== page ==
Those who live in the countryside know that many farmers regard gardening with a mixture of bewilderment and contempt. Not only are they very busy (up at 5am and hard at work until nightfall), but most simply donot see the point. It is too finicky and does not produce much that you can eat or sell.
Farmers’ wives, however, have always found a corner for a favourite rose, even if they do not have as much time to devote to that corner as they would like. All of this makes the garden unusual for its scale and beauty.
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Garden orientation South-facing garden of an 18th-century thatched farmhouse in Wiltshire.
Soil Initially extremely poor and chalky, but tonnes of spent mushroom compost were used to enrich the beds when they were created in 2010.
Special features Espaliered crab-apple trees, which feature in a favourite part of the garden and sport dense white blossom in the spring.
Garden designer Serena Smith.
'It is our forever house,' she says of the thatched, 18th-century farmhouse, 'and I really wanted a garden that I could love.' So what was once a car park, where tractors rolled back and forth, has been transformed into a strikingly beautiful design that seduces all who see it.
The owner moved to East Farm, which had been in her husband’s family for a century, without knowing or caring much about its garden. Fifteen years ago, however, the couple had it landscaped in a functional way (they needed access for tractors and horseboxes) but, as the time passed, the owner became dissatisfied.
'I am not a gardener, but I know what looks right,' says the owner who runs her own business selling bespoke Christmas decorations, 'so I began collecting images from magazines that depicted the style I wanted to create.'
Then, five years ago, she called in designer Serena Smith who amassed the owners cuttings and came up with a plan that successfully married the formality of a geometric framework of clipped box hedging to the informal planting that she wanted. There was just one final request: there were to be no red or yellow flowers of any kind.
The massed plantings of perennials within the box now feature astrantia, geraniums, that favourite of fower arrangers Alchemilla mollis (lady’s mantle), and a wide variety of alliums, including A. giganteum and the astonishing variety A. cristophii, which looks like a frework in suspended animation.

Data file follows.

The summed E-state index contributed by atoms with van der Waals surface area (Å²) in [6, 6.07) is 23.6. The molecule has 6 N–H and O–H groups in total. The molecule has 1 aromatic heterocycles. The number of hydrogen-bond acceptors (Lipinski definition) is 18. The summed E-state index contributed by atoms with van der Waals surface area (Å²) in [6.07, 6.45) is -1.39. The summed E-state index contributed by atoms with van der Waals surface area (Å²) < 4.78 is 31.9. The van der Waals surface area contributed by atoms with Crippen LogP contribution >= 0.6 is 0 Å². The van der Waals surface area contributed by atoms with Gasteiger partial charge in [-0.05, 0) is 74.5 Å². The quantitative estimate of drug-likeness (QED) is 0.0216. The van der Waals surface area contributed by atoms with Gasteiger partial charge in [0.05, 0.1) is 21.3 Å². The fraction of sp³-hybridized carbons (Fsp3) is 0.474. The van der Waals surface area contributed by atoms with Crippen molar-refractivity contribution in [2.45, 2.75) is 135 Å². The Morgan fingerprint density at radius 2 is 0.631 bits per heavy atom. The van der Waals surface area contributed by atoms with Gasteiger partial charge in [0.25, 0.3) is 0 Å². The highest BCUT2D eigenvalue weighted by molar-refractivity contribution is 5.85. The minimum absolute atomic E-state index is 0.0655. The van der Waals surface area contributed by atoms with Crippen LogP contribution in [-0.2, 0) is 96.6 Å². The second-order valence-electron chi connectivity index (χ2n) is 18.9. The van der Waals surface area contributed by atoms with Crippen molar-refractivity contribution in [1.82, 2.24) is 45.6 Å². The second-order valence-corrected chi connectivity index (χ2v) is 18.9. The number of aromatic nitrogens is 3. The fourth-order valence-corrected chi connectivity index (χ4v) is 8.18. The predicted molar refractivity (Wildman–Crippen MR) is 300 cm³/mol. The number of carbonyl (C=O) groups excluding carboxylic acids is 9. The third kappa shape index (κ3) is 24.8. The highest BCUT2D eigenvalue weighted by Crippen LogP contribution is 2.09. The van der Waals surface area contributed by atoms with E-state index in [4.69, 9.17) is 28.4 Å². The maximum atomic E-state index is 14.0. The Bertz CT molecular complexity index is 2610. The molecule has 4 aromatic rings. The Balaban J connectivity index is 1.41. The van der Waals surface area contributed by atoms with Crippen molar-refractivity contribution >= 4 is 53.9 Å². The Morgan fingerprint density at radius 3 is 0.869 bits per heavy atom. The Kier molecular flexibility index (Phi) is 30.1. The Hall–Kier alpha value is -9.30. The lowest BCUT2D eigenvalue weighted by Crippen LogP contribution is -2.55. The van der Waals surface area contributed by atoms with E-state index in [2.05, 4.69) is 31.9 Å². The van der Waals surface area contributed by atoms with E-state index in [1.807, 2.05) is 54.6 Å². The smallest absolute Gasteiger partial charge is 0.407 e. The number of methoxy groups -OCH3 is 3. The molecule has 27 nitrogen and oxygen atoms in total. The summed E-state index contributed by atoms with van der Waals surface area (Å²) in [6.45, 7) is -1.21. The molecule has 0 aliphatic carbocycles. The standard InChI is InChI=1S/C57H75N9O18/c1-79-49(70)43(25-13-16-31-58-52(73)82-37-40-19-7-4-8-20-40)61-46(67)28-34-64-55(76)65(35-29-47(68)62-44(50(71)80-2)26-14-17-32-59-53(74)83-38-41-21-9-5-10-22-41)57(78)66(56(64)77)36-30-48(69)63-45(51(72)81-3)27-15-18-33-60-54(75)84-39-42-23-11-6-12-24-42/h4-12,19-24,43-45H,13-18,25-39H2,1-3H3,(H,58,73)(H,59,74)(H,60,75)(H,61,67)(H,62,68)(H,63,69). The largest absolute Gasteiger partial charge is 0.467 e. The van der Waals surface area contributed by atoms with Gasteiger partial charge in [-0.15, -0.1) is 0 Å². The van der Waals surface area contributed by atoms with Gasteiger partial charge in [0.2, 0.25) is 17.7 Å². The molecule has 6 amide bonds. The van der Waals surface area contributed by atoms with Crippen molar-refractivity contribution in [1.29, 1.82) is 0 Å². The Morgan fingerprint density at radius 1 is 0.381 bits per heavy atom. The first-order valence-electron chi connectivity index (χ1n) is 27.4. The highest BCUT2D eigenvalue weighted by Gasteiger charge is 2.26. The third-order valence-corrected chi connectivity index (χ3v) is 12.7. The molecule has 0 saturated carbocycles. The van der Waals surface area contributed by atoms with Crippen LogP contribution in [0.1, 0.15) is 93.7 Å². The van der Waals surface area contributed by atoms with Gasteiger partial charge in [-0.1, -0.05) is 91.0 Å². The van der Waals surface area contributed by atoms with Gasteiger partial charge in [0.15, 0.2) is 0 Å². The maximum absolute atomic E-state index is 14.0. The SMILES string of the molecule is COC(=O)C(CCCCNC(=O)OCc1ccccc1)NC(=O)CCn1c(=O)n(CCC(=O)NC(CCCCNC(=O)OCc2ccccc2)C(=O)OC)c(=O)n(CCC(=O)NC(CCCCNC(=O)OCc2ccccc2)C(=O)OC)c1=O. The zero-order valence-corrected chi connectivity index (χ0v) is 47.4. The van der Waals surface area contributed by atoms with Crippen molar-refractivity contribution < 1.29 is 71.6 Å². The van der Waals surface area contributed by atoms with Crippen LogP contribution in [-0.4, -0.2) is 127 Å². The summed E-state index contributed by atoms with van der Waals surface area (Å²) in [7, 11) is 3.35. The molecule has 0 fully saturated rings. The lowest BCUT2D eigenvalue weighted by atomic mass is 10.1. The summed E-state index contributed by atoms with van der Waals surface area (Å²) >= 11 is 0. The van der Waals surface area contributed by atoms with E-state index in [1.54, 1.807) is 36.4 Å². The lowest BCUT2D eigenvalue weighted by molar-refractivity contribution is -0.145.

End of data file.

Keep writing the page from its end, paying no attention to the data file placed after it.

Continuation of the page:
All along, she has been aided by her gardener Ed Leatham, who keeps things looking as she likes them. Her statues of stone whippets (she has the real thing as well) appear to emerge from the flowers, while planted stone urns and lichen-covered mushroom-shaped staddle stones (a traditional means of supporting granaries or haylofts) act as focal points.
Roses have always been a favourite so there are many old or scented varieties, such as ‘William Lobb’, ‘Cardinal de Richelieu’ and ‘Mme Alfred Carriere’, in white, pink, and the raspberry ripple of Rosa mundi.
At the heart of the garden, where the couple relax with an evening drink, is a tranquil area enclosed by espaliered Malus ‘Evereste’ (crab apple). These once-overlooked trees have recently found favour again with designers, and here are trained in tiers to show them at their best. 'They were my treat,' says the owner, 'and, although they were expensive, when we sit out here now and see the blossom we know it was worth it.'
Photography/ Mark Bolton
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Jennifer is the Digital Editor at Homes & Gardens. Having worked in the interiors industry for a number of years, spanning many publications, she now hones her digital prowess on the 'best interiors website' in the world. Multi-skilled, Jennifer has worked in PR and marketing, and the occasional dabble in the social media, commercial and e-commerce space. Over the years, she has written about every area of the home, from compiling design houses from some of the best interior designers in the world to sourcing celebrity homes, reviewing appliances and even the odd news story or two.
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